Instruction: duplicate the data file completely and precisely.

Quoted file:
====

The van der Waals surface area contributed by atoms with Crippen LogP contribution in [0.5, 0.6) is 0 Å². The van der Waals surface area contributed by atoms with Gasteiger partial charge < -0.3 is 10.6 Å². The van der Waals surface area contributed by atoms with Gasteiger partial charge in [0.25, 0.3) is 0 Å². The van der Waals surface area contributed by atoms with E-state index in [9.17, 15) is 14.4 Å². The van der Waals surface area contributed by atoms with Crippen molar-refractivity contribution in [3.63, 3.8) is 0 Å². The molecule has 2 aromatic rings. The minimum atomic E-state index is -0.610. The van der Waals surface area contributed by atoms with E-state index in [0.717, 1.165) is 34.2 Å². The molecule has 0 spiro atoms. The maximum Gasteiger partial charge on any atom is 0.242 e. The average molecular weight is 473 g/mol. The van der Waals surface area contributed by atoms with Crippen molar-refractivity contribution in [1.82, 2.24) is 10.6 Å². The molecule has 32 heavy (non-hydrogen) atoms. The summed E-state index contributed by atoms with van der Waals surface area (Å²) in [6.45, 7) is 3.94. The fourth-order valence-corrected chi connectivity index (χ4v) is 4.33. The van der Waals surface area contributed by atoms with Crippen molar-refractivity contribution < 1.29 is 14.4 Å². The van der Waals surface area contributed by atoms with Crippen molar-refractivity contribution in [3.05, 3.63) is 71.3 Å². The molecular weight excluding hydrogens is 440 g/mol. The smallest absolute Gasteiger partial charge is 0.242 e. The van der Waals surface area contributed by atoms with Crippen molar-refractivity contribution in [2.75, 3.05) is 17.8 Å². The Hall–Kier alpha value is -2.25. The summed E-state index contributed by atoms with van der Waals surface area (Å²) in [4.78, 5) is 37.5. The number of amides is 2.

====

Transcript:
The van der Waals surface area contributed by atoms with Crippen LogP contribution in [0.5, 0.6) is 0 Å². The van der Waals surface area contributed by atoms with Gasteiger partial charge < -0.3 is 10.6 Å². The van der Waals surface area contributed by atoms with Gasteiger partial charge in [0.25, 0.3) is 0 Å². The van der Waals surface area contributed by atoms with E-state index in [9.17, 15) is 14.4 Å². The van der Waals surface area contributed by atoms with Crippen molar-refractivity contribution in [3.63, 3.8) is 0 Å². The molecule has 2 aromatic rings. The minimum atomic E-state index is -0.610. The van der Waals surface area contributed by atoms with E-state index in [0.717, 1.165) is 34.2 Å². The molecule has 0 spiro atoms. The maximum Gasteiger partial charge on any atom is 0.242 e. The average molecular weight is 473 g/mol. The van der Waals surface area contributed by atoms with Crippen molar-refractivity contribution in [1.82, 2.24) is 10.6 Å². The molecule has 32 heavy (non-hydrogen) atoms. The summed E-state index contributed by atoms with van der Waals surface area (Å²) in [6.45, 7) is 3.94. The fourth-order valence-corrected chi connectivity index (χ4v) is 4.33. The van der Waals surface area contributed by atoms with Crippen molar-refractivity contribution < 1.29 is 14.4 Å². The van der Waals surface area contributed by atoms with Crippen molar-refractivity contribution in [3.05, 3.63) is 71.3 Å². The molecular weight excluding hydrogens is 440 g/mol. The smallest absolute Gasteiger partial charge is 0.242 e. The van der Waals surface area contributed by atoms with Crippen molar-refractivity contribution in [2.75, 3.05) is 17.8 Å². The Hall–Kier alpha value is -2.25. The summed E-state index contributed by atoms with van der Waals surface area (Å²) in [4.78, 5) is 37.5. The number of amides is 2.